New Guidelines of the American College of Obstetricians and Gynecologists for Safe Prevention of the Primary Cesarean Delivery

New Guidelines of the American College of Obstetricians and Gynecologists for Safe Prevention of the Primary Cesarean Delivery

Lately, the American College of Obstetricians and the Society for Maternal-Fetal Medicine released new guidelines that essentially recommend women with low-risk pregnancies to be allowed to spend more time in labor.

The guidelines appear to be relevant mostly for first-time mothers and are aimed at safe prevention of the primary cesarean delivery.

Recently we discussed a 2012 PLoS One study of natural birth in mice that suggested a possible relationship between natural birth and brain development.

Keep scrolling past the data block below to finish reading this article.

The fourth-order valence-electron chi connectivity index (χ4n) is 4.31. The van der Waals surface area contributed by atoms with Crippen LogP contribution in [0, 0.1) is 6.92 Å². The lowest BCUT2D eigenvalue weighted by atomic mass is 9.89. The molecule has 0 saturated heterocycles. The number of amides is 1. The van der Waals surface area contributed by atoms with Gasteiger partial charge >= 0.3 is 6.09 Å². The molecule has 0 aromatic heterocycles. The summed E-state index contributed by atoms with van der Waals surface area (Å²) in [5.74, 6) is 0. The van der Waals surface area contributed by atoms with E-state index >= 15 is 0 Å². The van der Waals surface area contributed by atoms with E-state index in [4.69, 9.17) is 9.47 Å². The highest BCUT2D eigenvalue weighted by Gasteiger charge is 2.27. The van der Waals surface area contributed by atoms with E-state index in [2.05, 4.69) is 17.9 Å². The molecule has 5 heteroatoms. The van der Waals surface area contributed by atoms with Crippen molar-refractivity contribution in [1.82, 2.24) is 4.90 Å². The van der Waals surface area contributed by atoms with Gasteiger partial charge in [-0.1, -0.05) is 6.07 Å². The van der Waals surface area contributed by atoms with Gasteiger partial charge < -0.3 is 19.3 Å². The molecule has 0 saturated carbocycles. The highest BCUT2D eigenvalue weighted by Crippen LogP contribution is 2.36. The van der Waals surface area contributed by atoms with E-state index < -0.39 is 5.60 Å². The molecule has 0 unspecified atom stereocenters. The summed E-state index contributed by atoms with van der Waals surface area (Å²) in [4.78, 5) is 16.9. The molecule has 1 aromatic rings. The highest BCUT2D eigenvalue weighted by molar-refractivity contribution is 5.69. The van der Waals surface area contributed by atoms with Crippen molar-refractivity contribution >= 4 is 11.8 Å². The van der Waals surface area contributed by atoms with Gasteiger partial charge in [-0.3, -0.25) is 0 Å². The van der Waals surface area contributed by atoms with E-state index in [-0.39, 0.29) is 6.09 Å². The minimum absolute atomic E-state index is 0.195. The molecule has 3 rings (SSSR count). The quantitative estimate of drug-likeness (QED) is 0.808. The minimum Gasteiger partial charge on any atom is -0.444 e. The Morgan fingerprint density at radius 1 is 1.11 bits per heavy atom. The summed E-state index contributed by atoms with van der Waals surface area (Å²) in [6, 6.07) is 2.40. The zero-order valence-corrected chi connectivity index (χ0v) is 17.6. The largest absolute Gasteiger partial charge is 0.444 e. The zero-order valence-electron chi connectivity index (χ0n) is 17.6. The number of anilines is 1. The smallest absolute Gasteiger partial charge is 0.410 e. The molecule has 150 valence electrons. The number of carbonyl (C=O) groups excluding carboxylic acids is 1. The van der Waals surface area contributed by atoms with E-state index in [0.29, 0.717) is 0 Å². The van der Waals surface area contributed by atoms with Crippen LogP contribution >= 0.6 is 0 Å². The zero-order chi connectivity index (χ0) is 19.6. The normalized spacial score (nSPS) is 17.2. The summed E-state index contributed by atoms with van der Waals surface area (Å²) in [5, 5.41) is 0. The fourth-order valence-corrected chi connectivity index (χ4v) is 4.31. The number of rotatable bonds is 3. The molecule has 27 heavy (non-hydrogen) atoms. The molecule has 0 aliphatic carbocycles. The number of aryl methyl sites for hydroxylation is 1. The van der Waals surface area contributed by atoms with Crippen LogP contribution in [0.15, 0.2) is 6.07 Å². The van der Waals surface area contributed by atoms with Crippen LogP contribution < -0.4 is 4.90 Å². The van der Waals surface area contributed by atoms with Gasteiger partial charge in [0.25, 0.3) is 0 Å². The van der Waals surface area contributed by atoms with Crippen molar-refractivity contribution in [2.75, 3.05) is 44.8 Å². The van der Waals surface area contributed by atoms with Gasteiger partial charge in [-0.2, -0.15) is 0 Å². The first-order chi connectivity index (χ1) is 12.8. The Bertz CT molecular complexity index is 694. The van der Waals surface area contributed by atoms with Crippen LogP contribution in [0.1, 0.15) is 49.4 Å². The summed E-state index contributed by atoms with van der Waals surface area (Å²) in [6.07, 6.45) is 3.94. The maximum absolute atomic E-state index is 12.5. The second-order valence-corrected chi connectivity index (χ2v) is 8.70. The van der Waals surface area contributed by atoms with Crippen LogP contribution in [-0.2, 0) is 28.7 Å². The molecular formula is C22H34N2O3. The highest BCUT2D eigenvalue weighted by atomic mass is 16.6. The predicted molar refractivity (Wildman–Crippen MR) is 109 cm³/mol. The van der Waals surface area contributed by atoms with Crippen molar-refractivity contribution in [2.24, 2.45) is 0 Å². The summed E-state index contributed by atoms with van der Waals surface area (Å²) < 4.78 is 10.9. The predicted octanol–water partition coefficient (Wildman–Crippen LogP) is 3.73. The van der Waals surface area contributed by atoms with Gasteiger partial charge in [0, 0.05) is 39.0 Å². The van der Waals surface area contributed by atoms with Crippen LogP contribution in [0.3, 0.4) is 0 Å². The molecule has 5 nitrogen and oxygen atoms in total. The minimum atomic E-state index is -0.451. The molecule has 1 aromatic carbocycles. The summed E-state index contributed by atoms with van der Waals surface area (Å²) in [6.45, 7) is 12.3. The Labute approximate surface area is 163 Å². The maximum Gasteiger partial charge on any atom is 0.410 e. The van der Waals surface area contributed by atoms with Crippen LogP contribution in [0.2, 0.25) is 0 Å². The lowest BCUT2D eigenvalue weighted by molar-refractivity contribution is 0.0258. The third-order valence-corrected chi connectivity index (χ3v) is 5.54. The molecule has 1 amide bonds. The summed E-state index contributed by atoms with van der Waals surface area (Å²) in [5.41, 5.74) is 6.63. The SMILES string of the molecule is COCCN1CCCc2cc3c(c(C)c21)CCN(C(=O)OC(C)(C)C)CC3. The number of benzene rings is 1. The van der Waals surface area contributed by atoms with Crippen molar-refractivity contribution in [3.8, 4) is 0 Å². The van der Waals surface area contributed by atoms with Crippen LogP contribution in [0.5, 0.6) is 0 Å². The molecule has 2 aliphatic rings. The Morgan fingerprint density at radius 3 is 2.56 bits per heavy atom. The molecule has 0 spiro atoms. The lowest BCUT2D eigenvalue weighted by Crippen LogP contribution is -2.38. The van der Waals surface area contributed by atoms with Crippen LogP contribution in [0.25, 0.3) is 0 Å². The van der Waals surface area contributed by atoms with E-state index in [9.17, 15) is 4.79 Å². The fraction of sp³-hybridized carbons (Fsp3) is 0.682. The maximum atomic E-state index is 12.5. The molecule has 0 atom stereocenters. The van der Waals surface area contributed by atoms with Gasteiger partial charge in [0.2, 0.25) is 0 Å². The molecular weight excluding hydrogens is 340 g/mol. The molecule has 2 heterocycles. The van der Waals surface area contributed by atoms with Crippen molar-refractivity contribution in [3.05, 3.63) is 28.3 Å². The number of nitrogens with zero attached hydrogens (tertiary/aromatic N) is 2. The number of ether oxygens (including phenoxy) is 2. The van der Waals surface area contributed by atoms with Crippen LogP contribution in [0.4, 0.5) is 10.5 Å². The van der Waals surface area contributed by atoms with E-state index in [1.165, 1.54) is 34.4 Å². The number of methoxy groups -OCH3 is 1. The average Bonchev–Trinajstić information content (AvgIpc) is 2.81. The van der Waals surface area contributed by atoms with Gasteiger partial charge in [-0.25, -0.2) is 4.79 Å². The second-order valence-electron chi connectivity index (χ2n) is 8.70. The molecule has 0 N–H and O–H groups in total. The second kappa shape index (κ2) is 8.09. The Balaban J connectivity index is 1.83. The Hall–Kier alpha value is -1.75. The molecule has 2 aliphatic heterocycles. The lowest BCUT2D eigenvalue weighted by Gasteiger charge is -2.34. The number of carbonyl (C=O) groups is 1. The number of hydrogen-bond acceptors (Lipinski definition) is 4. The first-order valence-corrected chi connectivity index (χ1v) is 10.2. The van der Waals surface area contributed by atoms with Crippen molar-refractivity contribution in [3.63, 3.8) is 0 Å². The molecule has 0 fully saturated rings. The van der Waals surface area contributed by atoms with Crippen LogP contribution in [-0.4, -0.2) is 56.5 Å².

According to the experimental data of this report, the birth-associated physiological stress and the hypoxia/ischemia that accompanies vaginal birth may trigger the release of certain proteins that are critical for proper development of hippocampal and other brain neurons.

According to The American College of Obstetricians and Gynecologists, the cesarean delivery is most likely overused, and in 2011, one in three women who gave birth in the United States did so by cesarean delivery.

Read more: npr.org
acog.org


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Source: Cover Image: A midwife and pregnant woman. Author: kc7fys. Credit: Wikimedia Commons.

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